Réflexions sur l'Evangile

27th Sunday of Ordinary Time

Mark 10:2-16

Sunday Gospel Reflection by Sister Camilla Burns

Publié: October 04, 2015

Lire Mark 10:2-16

The Pharisees approached Jesus and asked, "Is it lawful for a husband to divorce his wife?" They were testing him. He said to them in reply, "What did... Lire la suite…

Everybody knows the story of the origin of Adam and Eve (Gen 2:4-24) and everybody has fixed ideas about it. Familiarity breeds stereotypes, mistakes and in this case misogyny. Our first reading today proclaims male superiority and female inferiority for woman as the rib of man (2:21-22) and taken out of man (2: 23). The woman has a derivative, not an autonomous existence. Man names woman (2:23) and thus has power over her. Man leaves his father’s family in order to set up through his wife another patriarchal unit (2:24).

Through the groundbreaking work of Phyllis Trible (God and the Rhetoric of Sexuality, Fortress Press, Philadelphia, 1978), scholarship has accepted a new understanding of this text which I share today. The significant words that change the interpretation are in transliterated Hebrew: Adam (ha-adam) and Earth (ha-adamah). By close inspection, you can see that the word for Adam is imbedded in the word for Earth. We have traditionally translated ha-adam as Adam because that is what it sounds like in Hebrew. In English it is translated as man. The prefix ha is a definite article and is neither a particular person nor the typical person but rather the creature from the earth – the earth creature. Life began with the oneness of the earth out of which God formed the earth creature (2:7), trees (2:9), animals and birds (2:19).

So we read: “God formed the earth creature, dust from the earth, and breathed into its nostrils the breath of life (2:7).” Our reading today begins with the end of the account where “God said, ‘It is not good for the earth creature to be alone I will make for it a companion corresponding to it. And God caused a deep sleep to fall upon the earth creature and, while it slept, took one of its ribs and closed up flesh at that spot. …and the earth creature said: this, finally, bone of my bone and flesh of my flesh. This shall be called woman (ishshah) because from (ish) was taken this. The earth creature is now a man (ish) and a woman (ishshah).”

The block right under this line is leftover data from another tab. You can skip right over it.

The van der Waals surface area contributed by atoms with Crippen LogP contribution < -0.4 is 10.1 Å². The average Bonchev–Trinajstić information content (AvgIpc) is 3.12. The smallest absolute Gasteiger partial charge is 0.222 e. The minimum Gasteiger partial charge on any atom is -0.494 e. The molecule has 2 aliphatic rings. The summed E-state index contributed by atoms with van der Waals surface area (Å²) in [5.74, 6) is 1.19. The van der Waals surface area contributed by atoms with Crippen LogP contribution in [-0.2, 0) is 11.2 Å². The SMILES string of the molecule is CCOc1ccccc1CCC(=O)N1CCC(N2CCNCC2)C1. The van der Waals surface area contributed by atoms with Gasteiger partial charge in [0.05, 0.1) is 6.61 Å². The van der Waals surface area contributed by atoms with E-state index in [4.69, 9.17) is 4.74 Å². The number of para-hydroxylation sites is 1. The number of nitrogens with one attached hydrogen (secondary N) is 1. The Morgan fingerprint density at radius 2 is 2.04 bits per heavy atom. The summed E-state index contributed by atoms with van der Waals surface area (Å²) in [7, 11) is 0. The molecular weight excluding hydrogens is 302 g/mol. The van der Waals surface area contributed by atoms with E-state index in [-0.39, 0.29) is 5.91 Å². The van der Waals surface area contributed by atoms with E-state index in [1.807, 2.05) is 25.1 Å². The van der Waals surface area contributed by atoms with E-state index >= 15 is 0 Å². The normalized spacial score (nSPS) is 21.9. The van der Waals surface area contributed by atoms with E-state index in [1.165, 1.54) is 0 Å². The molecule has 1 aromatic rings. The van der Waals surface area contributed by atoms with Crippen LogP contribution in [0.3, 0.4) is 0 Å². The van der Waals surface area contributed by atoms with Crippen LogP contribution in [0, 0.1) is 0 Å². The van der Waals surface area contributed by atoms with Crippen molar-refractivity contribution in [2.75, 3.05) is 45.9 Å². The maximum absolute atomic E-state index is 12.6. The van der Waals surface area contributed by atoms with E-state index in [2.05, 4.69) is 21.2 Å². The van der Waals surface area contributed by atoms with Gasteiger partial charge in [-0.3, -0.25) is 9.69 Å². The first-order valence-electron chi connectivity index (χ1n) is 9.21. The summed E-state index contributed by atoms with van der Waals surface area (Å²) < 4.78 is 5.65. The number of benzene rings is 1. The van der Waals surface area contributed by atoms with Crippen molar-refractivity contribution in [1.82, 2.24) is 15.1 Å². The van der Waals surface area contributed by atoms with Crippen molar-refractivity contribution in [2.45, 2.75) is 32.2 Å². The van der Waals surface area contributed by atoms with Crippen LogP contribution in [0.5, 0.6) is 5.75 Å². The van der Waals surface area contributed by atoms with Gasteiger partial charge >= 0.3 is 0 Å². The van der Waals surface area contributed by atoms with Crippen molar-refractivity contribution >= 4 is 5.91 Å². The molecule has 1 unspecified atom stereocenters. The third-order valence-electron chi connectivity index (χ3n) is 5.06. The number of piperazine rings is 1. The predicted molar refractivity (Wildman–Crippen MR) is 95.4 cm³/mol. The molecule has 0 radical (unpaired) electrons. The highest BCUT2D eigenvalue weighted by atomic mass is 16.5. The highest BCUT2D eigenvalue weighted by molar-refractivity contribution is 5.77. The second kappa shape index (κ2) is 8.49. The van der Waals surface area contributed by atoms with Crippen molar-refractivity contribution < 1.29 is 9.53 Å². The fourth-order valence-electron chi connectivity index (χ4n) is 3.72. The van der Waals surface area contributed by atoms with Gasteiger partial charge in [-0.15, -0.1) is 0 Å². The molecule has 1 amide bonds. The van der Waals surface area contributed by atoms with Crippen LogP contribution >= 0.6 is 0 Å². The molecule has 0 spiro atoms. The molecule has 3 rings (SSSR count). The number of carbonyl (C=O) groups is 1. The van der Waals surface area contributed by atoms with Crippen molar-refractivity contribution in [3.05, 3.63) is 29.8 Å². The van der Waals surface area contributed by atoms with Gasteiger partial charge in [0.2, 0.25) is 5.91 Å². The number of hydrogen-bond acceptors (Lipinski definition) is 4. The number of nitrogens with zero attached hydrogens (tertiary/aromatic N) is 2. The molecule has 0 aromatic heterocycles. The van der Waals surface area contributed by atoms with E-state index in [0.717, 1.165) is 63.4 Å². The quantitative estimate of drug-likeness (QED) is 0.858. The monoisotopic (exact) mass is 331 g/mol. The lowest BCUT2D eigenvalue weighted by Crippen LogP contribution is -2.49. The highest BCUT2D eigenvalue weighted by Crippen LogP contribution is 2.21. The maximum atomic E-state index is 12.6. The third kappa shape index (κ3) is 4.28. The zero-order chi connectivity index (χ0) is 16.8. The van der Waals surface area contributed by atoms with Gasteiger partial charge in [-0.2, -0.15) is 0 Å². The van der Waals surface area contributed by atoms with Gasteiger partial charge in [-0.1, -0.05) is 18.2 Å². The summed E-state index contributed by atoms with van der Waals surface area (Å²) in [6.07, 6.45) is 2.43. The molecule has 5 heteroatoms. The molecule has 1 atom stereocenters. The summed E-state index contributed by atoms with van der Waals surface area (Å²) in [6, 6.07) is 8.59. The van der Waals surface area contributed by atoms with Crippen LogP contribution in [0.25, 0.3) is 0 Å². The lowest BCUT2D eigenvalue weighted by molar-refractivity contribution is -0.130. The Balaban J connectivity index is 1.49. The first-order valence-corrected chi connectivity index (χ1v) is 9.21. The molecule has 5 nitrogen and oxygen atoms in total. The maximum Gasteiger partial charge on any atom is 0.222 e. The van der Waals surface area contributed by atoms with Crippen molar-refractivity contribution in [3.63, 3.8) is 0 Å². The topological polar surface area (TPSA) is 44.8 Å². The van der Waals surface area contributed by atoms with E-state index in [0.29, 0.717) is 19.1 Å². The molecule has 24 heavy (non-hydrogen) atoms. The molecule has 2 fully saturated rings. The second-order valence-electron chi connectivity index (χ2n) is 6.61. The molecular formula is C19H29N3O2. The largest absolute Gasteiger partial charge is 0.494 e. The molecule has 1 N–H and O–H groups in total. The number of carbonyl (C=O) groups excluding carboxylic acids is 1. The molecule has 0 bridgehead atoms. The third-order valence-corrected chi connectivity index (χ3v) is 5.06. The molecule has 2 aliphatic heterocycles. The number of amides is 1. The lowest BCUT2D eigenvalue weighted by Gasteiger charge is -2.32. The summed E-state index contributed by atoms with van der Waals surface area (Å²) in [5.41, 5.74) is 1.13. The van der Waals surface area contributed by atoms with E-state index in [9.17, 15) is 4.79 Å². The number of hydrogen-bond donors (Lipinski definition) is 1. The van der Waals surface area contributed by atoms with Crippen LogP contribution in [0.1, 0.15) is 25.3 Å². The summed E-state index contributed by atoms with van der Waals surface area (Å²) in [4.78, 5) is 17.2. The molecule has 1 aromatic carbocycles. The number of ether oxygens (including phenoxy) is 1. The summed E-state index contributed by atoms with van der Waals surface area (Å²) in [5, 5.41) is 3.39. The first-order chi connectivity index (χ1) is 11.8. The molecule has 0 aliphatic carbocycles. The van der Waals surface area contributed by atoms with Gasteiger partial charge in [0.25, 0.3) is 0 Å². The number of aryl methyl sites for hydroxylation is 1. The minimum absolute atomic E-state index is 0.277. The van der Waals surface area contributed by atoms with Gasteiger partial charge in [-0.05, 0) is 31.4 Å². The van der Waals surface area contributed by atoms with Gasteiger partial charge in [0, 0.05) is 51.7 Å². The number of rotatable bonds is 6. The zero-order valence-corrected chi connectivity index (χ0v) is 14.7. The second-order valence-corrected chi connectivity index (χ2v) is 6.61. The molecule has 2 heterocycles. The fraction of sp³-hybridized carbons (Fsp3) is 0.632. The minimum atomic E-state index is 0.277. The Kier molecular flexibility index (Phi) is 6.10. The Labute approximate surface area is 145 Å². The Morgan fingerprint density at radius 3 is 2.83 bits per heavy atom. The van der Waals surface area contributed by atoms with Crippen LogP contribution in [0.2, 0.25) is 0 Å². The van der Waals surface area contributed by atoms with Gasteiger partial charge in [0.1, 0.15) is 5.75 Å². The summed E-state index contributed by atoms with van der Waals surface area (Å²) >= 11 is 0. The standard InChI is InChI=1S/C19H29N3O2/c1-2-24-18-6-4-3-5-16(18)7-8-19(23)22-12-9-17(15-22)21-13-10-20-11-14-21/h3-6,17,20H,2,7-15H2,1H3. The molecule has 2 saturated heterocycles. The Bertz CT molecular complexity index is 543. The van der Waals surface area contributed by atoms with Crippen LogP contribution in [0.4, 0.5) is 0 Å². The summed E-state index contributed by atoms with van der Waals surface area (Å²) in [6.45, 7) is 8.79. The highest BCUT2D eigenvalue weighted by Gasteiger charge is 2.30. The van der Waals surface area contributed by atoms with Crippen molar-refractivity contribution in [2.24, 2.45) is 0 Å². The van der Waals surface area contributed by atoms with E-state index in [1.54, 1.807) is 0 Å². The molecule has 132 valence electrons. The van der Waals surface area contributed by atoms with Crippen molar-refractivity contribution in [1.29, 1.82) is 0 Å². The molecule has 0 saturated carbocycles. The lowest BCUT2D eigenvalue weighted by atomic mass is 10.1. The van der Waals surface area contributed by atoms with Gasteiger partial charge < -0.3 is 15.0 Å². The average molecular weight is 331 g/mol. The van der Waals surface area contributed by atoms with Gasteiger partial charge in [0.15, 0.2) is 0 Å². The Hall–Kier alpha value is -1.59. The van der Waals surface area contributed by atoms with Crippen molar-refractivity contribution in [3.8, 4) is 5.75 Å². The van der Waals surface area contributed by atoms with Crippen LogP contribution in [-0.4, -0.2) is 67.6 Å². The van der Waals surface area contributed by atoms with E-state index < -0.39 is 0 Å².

Up until this point, all of the material for creation came from the earth (ha-adamah). Now the material is from the earth creature which causes it to change character. The making of the sexes is intrinsic. This act alters the very flesh of the earth creature: from one come two. After this the earth creature is no longer identical with its past and for the first time has a new name and employs direct discourse. The new creature produced from its rib is female, receiving the name ishshah (woman). The earth creature also as a new identity of ish (man). The division of the earth creature has produced male and female.

The earth creature describes the woman as “bone of my bones and flesh of my flesh” (2:23). These words speak unity and equality. “His sexuality depends on her even as hers depends upon him. For both of them sexuality originates in the one flesh of humanity” (Trible, p. 99).

In these times when cosmology has awakened us to the fundamental unity of the cosmos this translation puts us in the trajectory of the oneness of all creation. It is congruent with our common origin in the primordial Flaring Forth of the energies from which the entire universe is derived.

The Genesis reading and Gospel are “bookends” of the story of humanity. The Genesis story describes the sanctity of one becoming two. Jesus reverences the sanctity of their union in marriage when the two become one, “they are no longer two, but one flesh.”



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